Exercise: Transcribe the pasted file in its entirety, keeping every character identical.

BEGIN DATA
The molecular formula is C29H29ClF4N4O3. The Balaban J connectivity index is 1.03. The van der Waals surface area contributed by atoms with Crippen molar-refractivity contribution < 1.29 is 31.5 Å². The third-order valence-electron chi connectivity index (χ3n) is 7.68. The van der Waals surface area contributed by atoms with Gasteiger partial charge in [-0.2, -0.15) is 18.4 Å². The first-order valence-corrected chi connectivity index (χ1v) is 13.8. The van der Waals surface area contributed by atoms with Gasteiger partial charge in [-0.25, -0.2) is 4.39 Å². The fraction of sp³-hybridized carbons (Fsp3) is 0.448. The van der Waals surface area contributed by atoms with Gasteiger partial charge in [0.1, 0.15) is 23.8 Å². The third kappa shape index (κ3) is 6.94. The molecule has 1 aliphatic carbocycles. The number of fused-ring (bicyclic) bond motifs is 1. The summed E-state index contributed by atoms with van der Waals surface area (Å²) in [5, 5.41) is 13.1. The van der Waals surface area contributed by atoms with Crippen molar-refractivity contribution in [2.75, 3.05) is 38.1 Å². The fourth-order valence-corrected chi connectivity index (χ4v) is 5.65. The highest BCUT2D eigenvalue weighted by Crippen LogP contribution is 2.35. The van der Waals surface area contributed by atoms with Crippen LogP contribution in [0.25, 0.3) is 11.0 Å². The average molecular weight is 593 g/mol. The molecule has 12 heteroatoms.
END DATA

The molecular formula is C29H29ClF4N4O3. The Balaban J connectivity index is 1.03. The van der Waals surface area contributed by atoms with Crippen molar-refractivity contribution < 1.29 is 31.5 Å². The third-order valence-electron chi connectivity index (χ3n) is 7.68. The van der Waals surface area contributed by atoms with Gasteiger partial charge in [-0.2, -0.15) is 18.4 Å². The first-order valence-corrected chi connectivity index (χ1v) is 13.8. The van der Waals surface area contributed by atoms with Gasteiger partial charge in [-0.25, -0.2) is 4.39 Å². The fraction of sp³-hybridized carbons (Fsp3) is 0.448. The van der Waals surface area contributed by atoms with Gasteiger partial charge in [0.1, 0.15) is 23.8 Å². The third kappa shape index (κ3) is 6.94. The molecule has 1 aliphatic carbocycles. The number of fused-ring (bicyclic) bond motifs is 1. The summed E-state index contributed by atoms with van der Waals surface area (Å²) in [5, 5.41) is 13.1. The van der Waals surface area contributed by atoms with Crippen molar-refractivity contribution in [2.75, 3.05) is 38.1 Å². The fourth-order valence-corrected chi connectivity index (χ4v) is 5.65. The highest BCUT2D eigenvalue weighted by Crippen LogP contribution is 2.35. The van der Waals surface area contributed by atoms with Crippen LogP contribution in [0.25, 0.3) is 11.0 Å². The average molecular weight is 593 g/mol. The molecule has 12 heteroatoms.